3. Cooling, coating, winding. Once the fiber is pulled off the preform, it must be carefully and slowly cooled, covered with the final coating, and wound on to reels.
There are three methods used today to fabricate moderate- to low-loss waveguide fibers: 1. Modified Chemical Vapor Deposition (MCVD)
2. Outside Vapor Deposition (OVD)
3. Vapor Axial Deposition (VAD) Modified Chemical Vapor Deposition (MCVD) is one of the methods currently being used to manufacture fiber. A hollow glass preform, approximately 3-ft long and 1 inch in diameter, is placed in a horizontal or vertical lathe and spun rapidly. A computer-controlled mixture of gases is passed through the inside of the tube. On the outside of the tube, a heat source (oxygen/hydrogen torch) passes up and down as illustrated in Fig. 4.
Each pass of the heat sources fuses a small amount of the precipitated gas mixture to the surface of the tube. Most of the gas is vaporized silicon dioxide (glass), but there are carefully controlled remounts of impurities (dopants), which cause changes in the index of refraction of the glass. As the torch moves and the preform spins, a layer of glass is formed inside the hollow preform. The dopant (mixture of gases) can be changed for each layer so the index may be varied across the diameter.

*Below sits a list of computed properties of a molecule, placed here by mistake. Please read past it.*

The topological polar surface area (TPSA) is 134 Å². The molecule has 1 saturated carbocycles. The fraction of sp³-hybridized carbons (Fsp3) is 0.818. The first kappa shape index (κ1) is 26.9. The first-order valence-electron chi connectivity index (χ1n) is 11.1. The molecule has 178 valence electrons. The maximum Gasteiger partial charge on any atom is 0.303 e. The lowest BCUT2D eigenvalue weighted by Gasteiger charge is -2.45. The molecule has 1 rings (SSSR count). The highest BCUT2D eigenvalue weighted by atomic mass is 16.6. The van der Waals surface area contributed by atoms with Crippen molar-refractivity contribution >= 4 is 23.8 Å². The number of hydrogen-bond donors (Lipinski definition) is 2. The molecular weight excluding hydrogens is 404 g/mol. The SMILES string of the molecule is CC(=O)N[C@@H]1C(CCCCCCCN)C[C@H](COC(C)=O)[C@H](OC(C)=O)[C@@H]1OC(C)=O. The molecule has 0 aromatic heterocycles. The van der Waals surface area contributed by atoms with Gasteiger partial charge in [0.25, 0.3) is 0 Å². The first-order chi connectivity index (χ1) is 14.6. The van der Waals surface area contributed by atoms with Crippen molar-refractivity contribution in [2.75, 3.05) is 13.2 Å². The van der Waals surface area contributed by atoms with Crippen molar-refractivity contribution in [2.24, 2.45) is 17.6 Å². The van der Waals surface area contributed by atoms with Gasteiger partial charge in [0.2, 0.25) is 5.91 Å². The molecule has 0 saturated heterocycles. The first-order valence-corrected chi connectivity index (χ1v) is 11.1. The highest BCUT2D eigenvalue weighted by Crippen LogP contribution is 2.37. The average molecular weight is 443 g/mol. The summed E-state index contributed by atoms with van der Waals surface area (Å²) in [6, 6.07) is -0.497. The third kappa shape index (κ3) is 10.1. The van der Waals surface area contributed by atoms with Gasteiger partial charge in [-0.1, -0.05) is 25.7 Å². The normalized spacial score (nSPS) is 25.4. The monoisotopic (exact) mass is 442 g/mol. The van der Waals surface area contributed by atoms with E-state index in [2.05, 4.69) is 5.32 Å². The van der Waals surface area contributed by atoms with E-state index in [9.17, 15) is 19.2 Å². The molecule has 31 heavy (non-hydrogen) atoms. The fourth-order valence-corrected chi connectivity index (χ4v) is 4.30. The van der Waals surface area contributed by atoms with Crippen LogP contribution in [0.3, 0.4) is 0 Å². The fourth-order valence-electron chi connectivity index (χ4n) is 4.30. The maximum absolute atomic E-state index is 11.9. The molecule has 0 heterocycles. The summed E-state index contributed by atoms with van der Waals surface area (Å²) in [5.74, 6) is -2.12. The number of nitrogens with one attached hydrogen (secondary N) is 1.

After sufficient layers are built up, the tube is collapsed into a solid glass rod, which is the preform. It is now a scale model of the desired fiber-but much shorter and thicker.
The preform is then taken to the drawing tower where it is pulled into a length of fiber up to 10 kilometers long.